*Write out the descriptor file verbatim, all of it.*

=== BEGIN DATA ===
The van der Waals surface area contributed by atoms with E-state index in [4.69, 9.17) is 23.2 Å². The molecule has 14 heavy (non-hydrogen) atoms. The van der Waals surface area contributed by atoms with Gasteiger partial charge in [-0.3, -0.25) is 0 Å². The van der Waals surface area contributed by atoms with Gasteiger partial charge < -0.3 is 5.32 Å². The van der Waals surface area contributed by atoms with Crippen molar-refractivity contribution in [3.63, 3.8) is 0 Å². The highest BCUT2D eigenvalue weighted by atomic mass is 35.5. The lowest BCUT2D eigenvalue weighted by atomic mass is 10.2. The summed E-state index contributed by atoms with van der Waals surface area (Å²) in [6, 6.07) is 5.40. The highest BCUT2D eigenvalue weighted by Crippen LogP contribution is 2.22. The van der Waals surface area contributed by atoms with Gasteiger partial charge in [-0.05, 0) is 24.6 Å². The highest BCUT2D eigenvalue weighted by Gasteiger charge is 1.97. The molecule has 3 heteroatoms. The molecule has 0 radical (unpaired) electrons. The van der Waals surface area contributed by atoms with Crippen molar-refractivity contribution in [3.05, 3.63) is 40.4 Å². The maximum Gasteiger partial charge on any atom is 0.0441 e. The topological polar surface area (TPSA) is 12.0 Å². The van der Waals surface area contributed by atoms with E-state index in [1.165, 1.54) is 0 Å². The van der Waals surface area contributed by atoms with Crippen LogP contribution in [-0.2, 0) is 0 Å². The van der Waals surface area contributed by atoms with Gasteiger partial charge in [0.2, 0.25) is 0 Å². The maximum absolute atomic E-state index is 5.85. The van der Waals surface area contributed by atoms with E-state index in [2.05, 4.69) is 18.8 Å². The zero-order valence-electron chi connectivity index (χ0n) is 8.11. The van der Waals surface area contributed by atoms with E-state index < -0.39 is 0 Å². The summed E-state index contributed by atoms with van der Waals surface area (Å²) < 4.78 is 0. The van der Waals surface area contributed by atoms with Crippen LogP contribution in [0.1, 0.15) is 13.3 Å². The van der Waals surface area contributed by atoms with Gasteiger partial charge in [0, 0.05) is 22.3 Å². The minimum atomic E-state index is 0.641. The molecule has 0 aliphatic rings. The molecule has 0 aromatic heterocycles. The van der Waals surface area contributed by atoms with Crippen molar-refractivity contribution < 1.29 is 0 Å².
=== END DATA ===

The van der Waals surface area contributed by atoms with E-state index in [4.69, 9.17) is 23.2 Å². The molecule has 14 heavy (non-hydrogen) atoms. The van der Waals surface area contributed by atoms with Gasteiger partial charge in [-0.3, -0.25) is 0 Å². The van der Waals surface area contributed by atoms with Gasteiger partial charge < -0.3 is 5.32 Å². The van der Waals surface area contributed by atoms with Crippen molar-refractivity contribution in [3.63, 3.8) is 0 Å². The highest BCUT2D eigenvalue weighted by atomic mass is 35.5. The lowest BCUT2D eigenvalue weighted by atomic mass is 10.2. The summed E-state index contributed by atoms with van der Waals surface area (Å²) in [6, 6.07) is 5.40. The highest BCUT2D eigenvalue weighted by Crippen LogP contribution is 2.22. The van der Waals surface area contributed by atoms with Gasteiger partial charge in [-0.05, 0) is 24.6 Å². The highest BCUT2D eigenvalue weighted by Gasteiger charge is 1.97. The molecule has 3 heteroatoms. The molecule has 0 radical (unpaired) electrons. The van der Waals surface area contributed by atoms with Crippen molar-refractivity contribution in [3.05, 3.63) is 40.4 Å². The maximum Gasteiger partial charge on any atom is 0.0441 e. The topological polar surface area (TPSA) is 12.0 Å². The van der Waals surface area contributed by atoms with E-state index in [1.165, 1.54) is 0 Å². The van der Waals surface area contributed by atoms with Crippen LogP contribution in [-0.2, 0) is 0 Å². The van der Waals surface area contributed by atoms with Gasteiger partial charge in [0.2, 0.25) is 0 Å². The maximum absolute atomic E-state index is 5.85. The van der Waals surface area contributed by atoms with E-state index in [2.05, 4.69) is 18.8 Å². The zero-order valence-electron chi connectivity index (χ0n) is 8.11. The van der Waals surface area contributed by atoms with E-state index < -0.39 is 0 Å². The summed E-state index contributed by atoms with van der Waals surface area (Å²) < 4.78 is 0. The van der Waals surface area contributed by atoms with Crippen LogP contribution in [0.1, 0.15) is 13.3 Å². The van der Waals surface area contributed by atoms with Gasteiger partial charge in [0, 0.05) is 22.3 Å². The minimum atomic E-state index is 0.641. The molecule has 0 aliphatic rings. The molecule has 0 aromatic heterocycles. The van der Waals surface area contributed by atoms with Crippen molar-refractivity contribution < 1.29 is 0 Å².